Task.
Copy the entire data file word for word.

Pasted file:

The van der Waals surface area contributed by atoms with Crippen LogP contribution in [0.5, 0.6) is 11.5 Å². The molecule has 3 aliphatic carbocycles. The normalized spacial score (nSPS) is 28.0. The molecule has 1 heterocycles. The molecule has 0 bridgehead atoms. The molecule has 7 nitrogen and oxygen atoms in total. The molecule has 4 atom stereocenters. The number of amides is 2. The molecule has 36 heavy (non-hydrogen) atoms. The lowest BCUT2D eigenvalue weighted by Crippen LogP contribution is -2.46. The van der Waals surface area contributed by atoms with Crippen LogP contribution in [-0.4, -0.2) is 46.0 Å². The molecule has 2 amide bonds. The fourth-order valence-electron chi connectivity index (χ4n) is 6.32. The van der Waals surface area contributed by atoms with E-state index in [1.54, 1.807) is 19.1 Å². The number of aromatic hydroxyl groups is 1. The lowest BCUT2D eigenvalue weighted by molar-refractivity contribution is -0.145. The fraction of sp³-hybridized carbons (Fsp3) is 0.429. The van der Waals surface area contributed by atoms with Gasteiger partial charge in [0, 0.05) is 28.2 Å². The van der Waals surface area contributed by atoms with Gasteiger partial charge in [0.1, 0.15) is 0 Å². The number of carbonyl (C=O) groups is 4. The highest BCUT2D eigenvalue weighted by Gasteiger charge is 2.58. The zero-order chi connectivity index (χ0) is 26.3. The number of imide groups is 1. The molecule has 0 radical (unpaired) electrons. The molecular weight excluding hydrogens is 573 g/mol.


The van der Waals surface area contributed by atoms with Crippen LogP contribution in [0.5, 0.6) is 11.5 Å². The molecule has 3 aliphatic carbocycles. The normalized spacial score (nSPS) is 28.0. The molecule has 1 heterocycles. The molecule has 0 bridgehead atoms. The molecule has 7 nitrogen and oxygen atoms in total. The molecule has 4 atom stereocenters. The number of amides is 2. The molecule has 36 heavy (non-hydrogen) atoms. The lowest BCUT2D eigenvalue weighted by Crippen LogP contribution is -2.46. The van der Waals surface area contributed by atoms with Crippen LogP contribution in [-0.4, -0.2) is 46.0 Å². The molecule has 2 amide bonds. The fourth-order valence-electron chi connectivity index (χ4n) is 6.32. The van der Waals surface area contributed by atoms with E-state index in [1.54, 1.807) is 19.1 Å². The number of aromatic hydroxyl groups is 1. The lowest BCUT2D eigenvalue weighted by molar-refractivity contribution is -0.145. The fraction of sp³-hybridized carbons (Fsp3) is 0.429. The van der Waals surface area contributed by atoms with Gasteiger partial charge in [0, 0.05) is 28.2 Å². The van der Waals surface area contributed by atoms with Gasteiger partial charge in [0.1, 0.15) is 0 Å². The number of carbonyl (C=O) groups is 4. The highest BCUT2D eigenvalue weighted by Gasteiger charge is 2.58. The zero-order chi connectivity index (χ0) is 26.3. The number of imide groups is 1. The molecule has 0 radical (unpaired) electrons. The molecular weight excluding hydrogens is 573 g/mol.